I was working at a client site the other day. I received an unusual request to fix a technical problem. A customer was having a problem sending an email while using Microsoft Outlook, a pop3 email client. The customer can retrieve email, but could not send messages out.
When you hear of such a problem, it usually points to a misconfiguration of the SMTP server in the pop3 client software. But this was not the case. Upon further investigation, I learned the internet service provider, SBC Global Communications was blocking the SMTP port 25.
This is fairly common practice by a few internet service providers (ISP) while trying to cut down on unsolicited emails (SPAM). In addition, ISPs usually require customers to authenticate on their own SMTP servers.
The authentication poses a problem if you are trying to provide a free Wi-fi service to your customers. The last thing you need to do is to share your SMTP username and password with your customers.
What to do? There are two ways to fix this problem.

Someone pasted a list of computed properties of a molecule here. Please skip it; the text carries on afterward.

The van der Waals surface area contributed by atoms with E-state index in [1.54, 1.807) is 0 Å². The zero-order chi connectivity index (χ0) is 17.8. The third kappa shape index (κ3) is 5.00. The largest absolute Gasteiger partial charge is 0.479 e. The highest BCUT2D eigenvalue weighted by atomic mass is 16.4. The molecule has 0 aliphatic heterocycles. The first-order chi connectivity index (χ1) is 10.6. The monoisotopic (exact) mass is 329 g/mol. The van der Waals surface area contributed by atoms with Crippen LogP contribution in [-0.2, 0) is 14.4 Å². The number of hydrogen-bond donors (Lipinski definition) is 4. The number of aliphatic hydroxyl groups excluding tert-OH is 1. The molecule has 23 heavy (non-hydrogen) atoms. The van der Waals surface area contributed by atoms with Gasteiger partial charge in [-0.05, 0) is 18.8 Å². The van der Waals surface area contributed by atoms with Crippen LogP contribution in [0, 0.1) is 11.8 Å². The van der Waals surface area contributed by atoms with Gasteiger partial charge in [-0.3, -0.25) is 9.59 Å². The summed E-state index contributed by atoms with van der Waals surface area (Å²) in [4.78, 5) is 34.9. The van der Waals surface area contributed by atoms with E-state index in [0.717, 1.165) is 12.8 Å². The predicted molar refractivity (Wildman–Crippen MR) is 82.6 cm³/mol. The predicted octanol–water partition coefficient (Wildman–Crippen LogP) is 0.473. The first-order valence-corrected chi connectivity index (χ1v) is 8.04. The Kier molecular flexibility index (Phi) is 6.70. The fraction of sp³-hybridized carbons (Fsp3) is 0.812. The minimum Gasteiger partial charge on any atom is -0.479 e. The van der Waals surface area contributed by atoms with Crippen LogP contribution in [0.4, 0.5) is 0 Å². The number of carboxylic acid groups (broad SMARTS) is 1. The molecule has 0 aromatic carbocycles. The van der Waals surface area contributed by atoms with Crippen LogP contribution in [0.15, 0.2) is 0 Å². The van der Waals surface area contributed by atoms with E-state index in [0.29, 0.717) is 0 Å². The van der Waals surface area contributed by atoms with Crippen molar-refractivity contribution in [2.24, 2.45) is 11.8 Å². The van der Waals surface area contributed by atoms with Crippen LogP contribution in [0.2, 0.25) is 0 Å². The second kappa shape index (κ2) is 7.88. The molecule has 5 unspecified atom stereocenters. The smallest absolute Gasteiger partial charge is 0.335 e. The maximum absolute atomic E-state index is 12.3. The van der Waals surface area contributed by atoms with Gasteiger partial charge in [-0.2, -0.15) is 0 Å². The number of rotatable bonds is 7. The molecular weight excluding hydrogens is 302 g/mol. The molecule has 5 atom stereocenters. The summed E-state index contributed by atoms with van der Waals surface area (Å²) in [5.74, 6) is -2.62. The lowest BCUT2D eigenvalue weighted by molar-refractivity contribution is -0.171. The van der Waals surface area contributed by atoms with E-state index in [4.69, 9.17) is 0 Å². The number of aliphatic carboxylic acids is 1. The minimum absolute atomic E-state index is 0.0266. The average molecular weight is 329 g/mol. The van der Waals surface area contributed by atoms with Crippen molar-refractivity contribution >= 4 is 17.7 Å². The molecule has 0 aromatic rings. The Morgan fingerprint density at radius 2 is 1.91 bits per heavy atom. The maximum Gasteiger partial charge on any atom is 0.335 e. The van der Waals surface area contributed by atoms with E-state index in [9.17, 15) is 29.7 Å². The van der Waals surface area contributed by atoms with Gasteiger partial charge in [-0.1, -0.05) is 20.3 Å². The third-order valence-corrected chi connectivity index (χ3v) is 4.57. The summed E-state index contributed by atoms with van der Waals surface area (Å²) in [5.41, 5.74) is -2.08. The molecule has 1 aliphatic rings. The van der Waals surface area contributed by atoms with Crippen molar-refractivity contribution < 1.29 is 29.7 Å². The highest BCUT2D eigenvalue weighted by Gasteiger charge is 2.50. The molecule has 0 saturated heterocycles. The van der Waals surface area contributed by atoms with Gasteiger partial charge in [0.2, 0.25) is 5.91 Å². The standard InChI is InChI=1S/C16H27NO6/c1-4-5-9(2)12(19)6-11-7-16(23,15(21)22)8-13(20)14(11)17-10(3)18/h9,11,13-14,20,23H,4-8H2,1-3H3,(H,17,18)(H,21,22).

1. Have the customer change their SMTP server from port 25 to port 587.
2. You need to contact the SBC’s website and fill out an online form to “opt-out Port 25.”
Option number one is a temporary fix. Changing the SMTP from port 25 to port 587 involves changing the SMTP configuration on the pop3 email client, in this case Microsoft Outlook. You will need to do this to every customer that is using a pop3 email client. SBC documents this fix on Yahoo’s website.
Option number two is the better choice, hence the long-term solution. It requires no user intervention or reconfiguration to solve communication issues with the blocked SMTP port. To make the change permanent, just go to the SBC website and fill out an online form to unblock port 25.